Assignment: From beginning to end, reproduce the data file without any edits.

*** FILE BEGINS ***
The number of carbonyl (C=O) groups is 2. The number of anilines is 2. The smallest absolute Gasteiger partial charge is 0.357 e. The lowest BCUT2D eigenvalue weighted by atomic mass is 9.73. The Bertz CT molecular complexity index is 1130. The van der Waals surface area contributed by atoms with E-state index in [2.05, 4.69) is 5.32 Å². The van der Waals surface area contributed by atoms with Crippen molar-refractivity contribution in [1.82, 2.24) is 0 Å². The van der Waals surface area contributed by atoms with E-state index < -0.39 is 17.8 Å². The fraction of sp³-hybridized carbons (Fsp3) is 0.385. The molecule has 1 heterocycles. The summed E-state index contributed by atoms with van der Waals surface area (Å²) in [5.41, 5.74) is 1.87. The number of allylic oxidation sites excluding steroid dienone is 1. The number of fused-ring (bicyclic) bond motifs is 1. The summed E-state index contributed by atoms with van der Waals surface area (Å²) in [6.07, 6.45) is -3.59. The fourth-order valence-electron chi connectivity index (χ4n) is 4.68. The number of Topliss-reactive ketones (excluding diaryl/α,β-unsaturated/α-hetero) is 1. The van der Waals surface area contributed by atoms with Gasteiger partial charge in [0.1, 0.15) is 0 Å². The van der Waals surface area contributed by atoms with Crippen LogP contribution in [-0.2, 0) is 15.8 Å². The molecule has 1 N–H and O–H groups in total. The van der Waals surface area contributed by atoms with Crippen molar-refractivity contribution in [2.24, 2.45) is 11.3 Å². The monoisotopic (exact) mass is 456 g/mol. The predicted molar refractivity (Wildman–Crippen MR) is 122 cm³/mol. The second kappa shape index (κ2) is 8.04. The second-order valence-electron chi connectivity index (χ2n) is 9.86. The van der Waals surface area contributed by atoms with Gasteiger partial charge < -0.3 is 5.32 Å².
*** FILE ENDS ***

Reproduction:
The number of carbonyl (C=O) groups is 2. The number of anilines is 2. The smallest absolute Gasteiger partial charge is 0.357 e. The lowest BCUT2D eigenvalue weighted by atomic mass is 9.73. The Bertz CT molecular complexity index is 1130. The van der Waals surface area contributed by atoms with E-state index in [2.05, 4.69) is 5.32 Å². The van der Waals surface area contributed by atoms with Crippen molar-refractivity contribution in [1.82, 2.24) is 0 Å². The van der Waals surface area contributed by atoms with E-state index < -0.39 is 17.8 Å². The fraction of sp³-hybridized carbons (Fsp3) is 0.385. The molecule has 1 heterocycles. The summed E-state index contributed by atoms with van der Waals surface area (Å²) in [5.41, 5.74) is 1.87. The number of allylic oxidation sites excluding steroid dienone is 1. The number of fused-ring (bicyclic) bond motifs is 1. The summed E-state index contributed by atoms with van der Waals surface area (Å²) in [6.07, 6.45) is -3.59. The fourth-order valence-electron chi connectivity index (χ4n) is 4.68. The number of Topliss-reactive ketones (excluding diaryl/α,β-unsaturated/α-hetero) is 1. The van der Waals surface area contributed by atoms with Gasteiger partial charge in [0.1, 0.15) is 0 Å². The van der Waals surface area contributed by atoms with Crippen LogP contribution in [-0.2, 0) is 15.8 Å². The molecule has 1 N–H and O–H groups in total. The van der Waals surface area contributed by atoms with Crippen molar-refractivity contribution in [2.24, 2.45) is 11.3 Å². The monoisotopic (exact) mass is 456 g/mol. The predicted molar refractivity (Wildman–Crippen MR) is 122 cm³/mol. The second kappa shape index (κ2) is 8.04. The second-order valence-electron chi connectivity index (χ2n) is 9.86. The van der Waals surface area contributed by atoms with Gasteiger partial charge < -0.3 is 5.32 Å².